‘Plowed’ by Sponge
‘One’ by Metallica
‘X Amount of Words’ by Blue October

They are fantastic choices! Why would you choose these songs specifically? Would they be included in the film soundtrack? What order would you place them?

First, I am inebriated by music, and I have an extensive library that spans quite a few genres. And, I’m really drawn to music by lyrics over sound.

These are some of the lyrics to “Plowed” by Sponge:

“Will I wake up
Is it a dream I made up
No I guess it’s reality
What will change us
Or will we mess up
Our only chance to connect With a dream”

I chose this song, and I would open with it if it were a soundtrack, because it sums up Garrison and all of his personal turmoil. It’s just a simple yet loud track to set-up the rest of the narrative.
These are  some of the lyrics to “One” by Metallica:

“I can’t remember anything
Can’t tell if this is true or dream
Deep down inside I feel to scream
This terrible silence stops me
Now that the war is through with me I’m waking up,
I cannot see
That there is not much left of me
Nothing is real but pain now
Hold my breath as I wish for death
Oh please God, wake me

This piece certainly captures Garrison’s descent into pure madness. If I played it, I would insert it into the scene “watch” scene in the basement.
These are some of the lyrics to “X Amount of Words” by Blue October:

Prevent trigger intent
Now drown
High strung
Say X amount of words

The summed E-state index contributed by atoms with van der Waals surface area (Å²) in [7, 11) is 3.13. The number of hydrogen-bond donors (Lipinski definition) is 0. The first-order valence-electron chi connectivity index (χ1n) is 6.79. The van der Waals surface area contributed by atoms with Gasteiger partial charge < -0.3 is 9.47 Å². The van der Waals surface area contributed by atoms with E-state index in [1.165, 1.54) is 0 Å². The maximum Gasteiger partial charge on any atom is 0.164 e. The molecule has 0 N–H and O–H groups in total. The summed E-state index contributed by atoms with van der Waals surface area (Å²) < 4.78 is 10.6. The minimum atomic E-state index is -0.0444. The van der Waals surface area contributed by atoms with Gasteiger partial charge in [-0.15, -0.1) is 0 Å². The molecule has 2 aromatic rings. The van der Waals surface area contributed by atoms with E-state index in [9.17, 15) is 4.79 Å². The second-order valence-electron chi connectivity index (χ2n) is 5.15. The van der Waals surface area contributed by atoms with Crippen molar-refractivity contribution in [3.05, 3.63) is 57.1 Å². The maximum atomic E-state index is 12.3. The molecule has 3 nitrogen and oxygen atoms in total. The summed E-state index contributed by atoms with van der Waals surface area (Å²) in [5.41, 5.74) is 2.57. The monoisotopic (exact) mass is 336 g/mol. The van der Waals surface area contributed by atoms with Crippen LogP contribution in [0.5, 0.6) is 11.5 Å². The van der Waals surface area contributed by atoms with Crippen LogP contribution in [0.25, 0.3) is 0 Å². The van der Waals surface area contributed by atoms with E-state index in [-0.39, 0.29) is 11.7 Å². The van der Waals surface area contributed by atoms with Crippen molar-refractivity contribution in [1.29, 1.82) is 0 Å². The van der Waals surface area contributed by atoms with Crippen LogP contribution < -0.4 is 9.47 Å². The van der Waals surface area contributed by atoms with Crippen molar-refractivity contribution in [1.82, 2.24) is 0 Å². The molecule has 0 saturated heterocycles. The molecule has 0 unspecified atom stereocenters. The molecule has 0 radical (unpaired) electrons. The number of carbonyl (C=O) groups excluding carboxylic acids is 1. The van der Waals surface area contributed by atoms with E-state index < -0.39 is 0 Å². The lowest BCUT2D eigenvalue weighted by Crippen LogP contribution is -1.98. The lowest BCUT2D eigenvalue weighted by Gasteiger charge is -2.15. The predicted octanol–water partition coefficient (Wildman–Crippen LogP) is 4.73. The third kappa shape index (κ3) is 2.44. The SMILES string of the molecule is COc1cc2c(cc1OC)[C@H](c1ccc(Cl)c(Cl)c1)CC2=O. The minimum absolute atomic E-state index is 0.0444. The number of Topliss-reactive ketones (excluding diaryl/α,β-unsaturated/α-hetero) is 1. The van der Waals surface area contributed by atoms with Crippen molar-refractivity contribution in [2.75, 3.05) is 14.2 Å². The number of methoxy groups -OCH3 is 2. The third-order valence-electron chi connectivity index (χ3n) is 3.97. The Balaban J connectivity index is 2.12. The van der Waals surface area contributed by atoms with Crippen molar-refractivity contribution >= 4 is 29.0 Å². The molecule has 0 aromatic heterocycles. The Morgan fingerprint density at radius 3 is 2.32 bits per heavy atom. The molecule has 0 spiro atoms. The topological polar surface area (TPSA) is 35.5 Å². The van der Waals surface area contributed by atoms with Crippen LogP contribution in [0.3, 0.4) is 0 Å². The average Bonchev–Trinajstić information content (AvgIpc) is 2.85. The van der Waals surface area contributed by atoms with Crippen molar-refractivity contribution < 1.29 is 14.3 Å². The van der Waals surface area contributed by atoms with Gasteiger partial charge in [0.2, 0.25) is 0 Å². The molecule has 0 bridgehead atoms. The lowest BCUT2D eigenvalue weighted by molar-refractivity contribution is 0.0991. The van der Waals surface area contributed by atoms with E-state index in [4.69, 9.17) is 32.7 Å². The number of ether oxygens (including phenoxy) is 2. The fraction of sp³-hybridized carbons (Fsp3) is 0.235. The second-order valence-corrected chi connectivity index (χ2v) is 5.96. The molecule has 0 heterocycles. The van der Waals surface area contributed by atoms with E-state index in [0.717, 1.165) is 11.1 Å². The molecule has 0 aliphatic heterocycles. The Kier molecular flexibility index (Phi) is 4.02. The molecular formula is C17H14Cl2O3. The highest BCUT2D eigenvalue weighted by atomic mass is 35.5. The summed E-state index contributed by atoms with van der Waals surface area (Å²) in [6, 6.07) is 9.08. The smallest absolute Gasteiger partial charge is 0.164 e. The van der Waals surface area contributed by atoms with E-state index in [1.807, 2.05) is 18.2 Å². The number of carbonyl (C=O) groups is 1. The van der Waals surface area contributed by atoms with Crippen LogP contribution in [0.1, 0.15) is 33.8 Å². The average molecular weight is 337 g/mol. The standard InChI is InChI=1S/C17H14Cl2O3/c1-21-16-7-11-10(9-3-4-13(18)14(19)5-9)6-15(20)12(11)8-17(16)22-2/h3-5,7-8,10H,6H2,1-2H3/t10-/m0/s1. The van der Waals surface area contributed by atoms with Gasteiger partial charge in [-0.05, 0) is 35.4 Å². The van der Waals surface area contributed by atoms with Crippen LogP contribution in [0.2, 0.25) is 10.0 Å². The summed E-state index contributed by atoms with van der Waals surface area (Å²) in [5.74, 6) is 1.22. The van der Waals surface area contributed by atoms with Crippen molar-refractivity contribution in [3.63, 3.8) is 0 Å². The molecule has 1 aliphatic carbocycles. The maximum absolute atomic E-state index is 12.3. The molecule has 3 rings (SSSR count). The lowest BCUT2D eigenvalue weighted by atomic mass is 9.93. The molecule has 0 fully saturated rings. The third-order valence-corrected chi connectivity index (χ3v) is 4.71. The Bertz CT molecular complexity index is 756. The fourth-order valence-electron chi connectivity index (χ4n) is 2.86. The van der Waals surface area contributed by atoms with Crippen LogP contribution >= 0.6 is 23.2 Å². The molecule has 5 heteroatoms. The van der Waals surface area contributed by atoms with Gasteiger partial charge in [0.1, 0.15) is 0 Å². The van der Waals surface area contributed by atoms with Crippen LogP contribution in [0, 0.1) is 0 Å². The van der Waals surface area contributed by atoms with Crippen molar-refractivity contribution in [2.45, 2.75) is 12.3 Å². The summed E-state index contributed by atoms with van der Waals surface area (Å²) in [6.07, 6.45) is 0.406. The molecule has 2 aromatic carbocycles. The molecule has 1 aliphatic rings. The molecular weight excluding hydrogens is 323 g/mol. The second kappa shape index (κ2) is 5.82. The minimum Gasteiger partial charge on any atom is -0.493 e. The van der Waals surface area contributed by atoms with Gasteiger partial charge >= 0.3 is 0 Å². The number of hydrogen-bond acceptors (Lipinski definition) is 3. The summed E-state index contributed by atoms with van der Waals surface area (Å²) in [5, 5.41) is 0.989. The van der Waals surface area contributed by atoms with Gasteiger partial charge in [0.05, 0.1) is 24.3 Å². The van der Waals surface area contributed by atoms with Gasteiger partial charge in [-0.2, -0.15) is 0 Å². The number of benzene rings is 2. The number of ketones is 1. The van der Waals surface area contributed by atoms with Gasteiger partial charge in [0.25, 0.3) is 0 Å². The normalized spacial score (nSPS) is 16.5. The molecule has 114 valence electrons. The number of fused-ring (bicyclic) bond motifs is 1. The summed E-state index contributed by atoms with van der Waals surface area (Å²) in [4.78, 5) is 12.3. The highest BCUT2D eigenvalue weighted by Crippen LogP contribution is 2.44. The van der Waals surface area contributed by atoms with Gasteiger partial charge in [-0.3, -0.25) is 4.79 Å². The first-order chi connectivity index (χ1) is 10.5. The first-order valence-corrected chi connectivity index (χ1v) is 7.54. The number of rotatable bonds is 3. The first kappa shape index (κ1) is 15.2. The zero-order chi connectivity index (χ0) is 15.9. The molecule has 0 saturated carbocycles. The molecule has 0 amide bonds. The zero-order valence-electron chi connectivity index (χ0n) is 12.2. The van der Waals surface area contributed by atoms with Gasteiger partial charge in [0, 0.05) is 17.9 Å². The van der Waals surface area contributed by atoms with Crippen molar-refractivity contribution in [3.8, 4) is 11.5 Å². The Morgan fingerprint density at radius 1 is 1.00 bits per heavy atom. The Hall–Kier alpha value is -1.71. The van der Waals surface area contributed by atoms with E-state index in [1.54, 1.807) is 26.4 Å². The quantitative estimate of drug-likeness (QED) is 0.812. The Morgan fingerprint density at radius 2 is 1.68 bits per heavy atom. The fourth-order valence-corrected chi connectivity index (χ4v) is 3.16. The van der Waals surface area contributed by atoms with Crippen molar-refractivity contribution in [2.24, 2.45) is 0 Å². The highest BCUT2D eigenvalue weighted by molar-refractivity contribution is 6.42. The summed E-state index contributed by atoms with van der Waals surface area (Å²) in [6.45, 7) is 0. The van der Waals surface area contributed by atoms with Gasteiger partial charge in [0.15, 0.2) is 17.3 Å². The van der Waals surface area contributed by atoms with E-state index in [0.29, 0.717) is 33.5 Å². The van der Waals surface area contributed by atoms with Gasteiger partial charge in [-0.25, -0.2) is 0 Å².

You’re solar, bipolar
Panic disorder
Seems harder and harder and harder
Still you try to control it”

I would play this during one particular therapy session I won’t summarize as to not give away the plot.

The songs you’ve chosen are extremely fitting, especially in the order that you’ve put them! While talking about film soundtracks / playlists, if ‘Red Hands’ was to be developed into a film for the big screen, who would you choose to play Garrison? And why?

Edward Norton. First of all he’s a juggernaut of emotional range and complexity. Think Fight Club. Norton’s ability to portray a role disassociated from reality, to split his psyche is very impressing. How could he not play Garrison?

Here’s a picture of the man himself, and I have to completely agree with you on your casting choices Ariana! He’s also just as I imagined Garrison looking also.


You’ve written 17 chapbooks, 3 collections, 3 novellas and you’ve also grown up writing poetry. When did you realize that you wanted to become a writer? And if you hadn’t, what other career path would you have taken and why?

I realized I wanted to write when I was a teenager, but my influence was mostly poetry. Though I majored in creative writing in college, it took a long time for me to settle into writing and getting published regularly because for 15 years I had a career as a Commercial Lines Insurance Underwriter.

Wow, you never gave up on your calling. I, for one am so glad that you persevered and published your work! Are there any available published collections, other than Dark Water and Red Hands, that fans of your writing can purchase?

Finger : Knuckle : Palm is a very short read and is available online for free. I know it reads a bit odd in its disjointed narrative, but it’s gotten favourable reviews in the past. 

It sounds  very interesting and has been described as:

“a thrill and a treat to read a writer who isn’t afraid of pushing their reader to the edge by testing their audience’s limits. Only by being stretched further than we think we can go do we experience new and original ideas/feelings. The writer in such an instance needs to take their reader out to a place where there are no stars, where they must rely only on the unique strength of their singular vision to try and light the way.”